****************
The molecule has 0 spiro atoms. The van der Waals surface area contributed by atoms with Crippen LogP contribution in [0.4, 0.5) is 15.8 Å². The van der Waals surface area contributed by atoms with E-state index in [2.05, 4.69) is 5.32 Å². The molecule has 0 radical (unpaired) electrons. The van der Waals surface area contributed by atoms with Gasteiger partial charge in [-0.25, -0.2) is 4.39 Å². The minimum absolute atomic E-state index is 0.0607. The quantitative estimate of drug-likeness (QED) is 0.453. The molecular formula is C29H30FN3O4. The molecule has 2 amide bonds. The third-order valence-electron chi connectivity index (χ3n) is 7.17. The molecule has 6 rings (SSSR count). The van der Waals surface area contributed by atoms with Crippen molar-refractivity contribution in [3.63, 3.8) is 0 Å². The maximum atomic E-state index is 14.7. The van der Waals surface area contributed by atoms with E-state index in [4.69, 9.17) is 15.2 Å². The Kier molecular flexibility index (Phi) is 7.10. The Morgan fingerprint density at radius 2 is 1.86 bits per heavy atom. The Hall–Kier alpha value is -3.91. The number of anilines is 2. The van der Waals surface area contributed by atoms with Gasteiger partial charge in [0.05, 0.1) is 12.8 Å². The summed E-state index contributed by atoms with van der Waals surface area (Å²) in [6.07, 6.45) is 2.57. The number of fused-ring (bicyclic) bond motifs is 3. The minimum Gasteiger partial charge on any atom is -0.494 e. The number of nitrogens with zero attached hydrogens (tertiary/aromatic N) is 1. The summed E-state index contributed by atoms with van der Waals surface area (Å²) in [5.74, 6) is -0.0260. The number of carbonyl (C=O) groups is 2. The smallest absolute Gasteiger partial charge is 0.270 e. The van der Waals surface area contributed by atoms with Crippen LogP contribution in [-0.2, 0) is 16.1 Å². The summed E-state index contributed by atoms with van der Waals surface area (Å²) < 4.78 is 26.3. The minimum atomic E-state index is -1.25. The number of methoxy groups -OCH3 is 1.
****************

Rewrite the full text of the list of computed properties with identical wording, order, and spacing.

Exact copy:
The molecule has 0 spiro atoms. The van der Waals surface area contributed by atoms with Crippen LogP contribution in [0.4, 0.5) is 15.8 Å². The van der Waals surface area contributed by atoms with E-state index in [2.05, 4.69) is 5.32 Å². The molecule has 0 radical (unpaired) electrons. The van der Waals surface area contributed by atoms with Gasteiger partial charge in [-0.25, -0.2) is 4.39 Å². The minimum absolute atomic E-state index is 0.0607. The quantitative estimate of drug-likeness (QED) is 0.453. The molecular formula is C29H30FN3O4. The molecule has 2 amide bonds. The third-order valence-electron chi connectivity index (χ3n) is 7.17. The molecule has 6 rings (SSSR count). The van der Waals surface area contributed by atoms with Crippen molar-refractivity contribution in [3.63, 3.8) is 0 Å². The maximum atomic E-state index is 14.7. The van der Waals surface area contributed by atoms with E-state index in [4.69, 9.17) is 15.2 Å². The Kier molecular flexibility index (Phi) is 7.10. The Morgan fingerprint density at radius 2 is 1.86 bits per heavy atom. The Hall–Kier alpha value is -3.91. The number of anilines is 2. The van der Waals surface area contributed by atoms with Gasteiger partial charge in [0.05, 0.1) is 12.8 Å². The summed E-state index contributed by atoms with van der Waals surface area (Å²) in [6.07, 6.45) is 2.57. The number of fused-ring (bicyclic) bond motifs is 3. The minimum Gasteiger partial charge on any atom is -0.494 e. The number of nitrogens with zero attached hydrogens (tertiary/aromatic N) is 1. The summed E-state index contributed by atoms with van der Waals surface area (Å²) in [5.74, 6) is -0.0260. The number of carbonyl (C=O) groups is 2. The smallest absolute Gasteiger partial charge is 0.270 e. The van der Waals surface area contributed by atoms with Crippen LogP contribution in [-0.2, 0) is 16.1 Å². The summed E-state index contributed by atoms with van der Waals surface area (Å²) < 4.78 is 26.3. The minimum atomic E-state index is -1.25. The number of methoxy groups -OCH3 is 1.